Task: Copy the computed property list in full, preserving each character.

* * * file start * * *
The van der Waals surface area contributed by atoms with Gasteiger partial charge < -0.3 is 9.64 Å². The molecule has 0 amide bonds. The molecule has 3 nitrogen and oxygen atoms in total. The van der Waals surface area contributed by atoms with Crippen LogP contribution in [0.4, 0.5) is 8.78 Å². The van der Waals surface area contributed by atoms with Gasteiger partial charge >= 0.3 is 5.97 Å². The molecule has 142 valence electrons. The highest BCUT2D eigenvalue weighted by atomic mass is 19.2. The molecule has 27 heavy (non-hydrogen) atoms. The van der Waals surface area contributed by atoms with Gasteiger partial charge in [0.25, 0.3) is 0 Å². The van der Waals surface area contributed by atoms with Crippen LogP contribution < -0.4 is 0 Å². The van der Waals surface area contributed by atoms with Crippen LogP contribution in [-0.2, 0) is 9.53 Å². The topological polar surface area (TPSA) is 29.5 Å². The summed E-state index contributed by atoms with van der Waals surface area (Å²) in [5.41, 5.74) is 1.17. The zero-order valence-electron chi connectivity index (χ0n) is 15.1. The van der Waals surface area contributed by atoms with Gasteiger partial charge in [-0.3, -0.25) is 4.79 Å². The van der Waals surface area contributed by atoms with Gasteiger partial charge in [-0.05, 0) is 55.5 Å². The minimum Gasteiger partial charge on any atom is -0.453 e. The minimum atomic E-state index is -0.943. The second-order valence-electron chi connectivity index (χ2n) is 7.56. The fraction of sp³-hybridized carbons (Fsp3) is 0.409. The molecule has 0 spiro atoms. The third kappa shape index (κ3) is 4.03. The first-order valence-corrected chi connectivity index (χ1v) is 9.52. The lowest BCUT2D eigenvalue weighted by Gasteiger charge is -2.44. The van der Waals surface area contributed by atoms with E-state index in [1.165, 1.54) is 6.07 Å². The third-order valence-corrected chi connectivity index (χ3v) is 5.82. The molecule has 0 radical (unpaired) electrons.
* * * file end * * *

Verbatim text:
The van der Waals surface area contributed by atoms with Gasteiger partial charge < -0.3 is 9.64 Å². The molecule has 0 amide bonds. The molecule has 3 nitrogen and oxygen atoms in total. The van der Waals surface area contributed by atoms with Crippen LogP contribution in [0.4, 0.5) is 8.78 Å². The van der Waals surface area contributed by atoms with Gasteiger partial charge >= 0.3 is 5.97 Å². The molecule has 142 valence electrons. The highest BCUT2D eigenvalue weighted by atomic mass is 19.2. The molecule has 27 heavy (non-hydrogen) atoms. The van der Waals surface area contributed by atoms with Gasteiger partial charge in [0.25, 0.3) is 0 Å². The van der Waals surface area contributed by atoms with Crippen LogP contribution < -0.4 is 0 Å². The van der Waals surface area contributed by atoms with Crippen LogP contribution in [-0.2, 0) is 9.53 Å². The topological polar surface area (TPSA) is 29.5 Å². The summed E-state index contributed by atoms with van der Waals surface area (Å²) in [5.41, 5.74) is 1.17. The zero-order valence-electron chi connectivity index (χ0n) is 15.1. The van der Waals surface area contributed by atoms with Gasteiger partial charge in [-0.3, -0.25) is 4.79 Å². The van der Waals surface area contributed by atoms with Gasteiger partial charge in [-0.05, 0) is 55.5 Å². The minimum Gasteiger partial charge on any atom is -0.453 e. The minimum atomic E-state index is -0.943. The second-order valence-electron chi connectivity index (χ2n) is 7.56. The fraction of sp³-hybridized carbons (Fsp3) is 0.409. The molecule has 0 spiro atoms. The third kappa shape index (κ3) is 4.03. The first-order valence-corrected chi connectivity index (χ1v) is 9.52. The lowest BCUT2D eigenvalue weighted by Gasteiger charge is -2.44. The van der Waals surface area contributed by atoms with E-state index in [1.165, 1.54) is 6.07 Å². The third-order valence-corrected chi connectivity index (χ3v) is 5.82. The molecule has 0 radical (unpaired) electrons.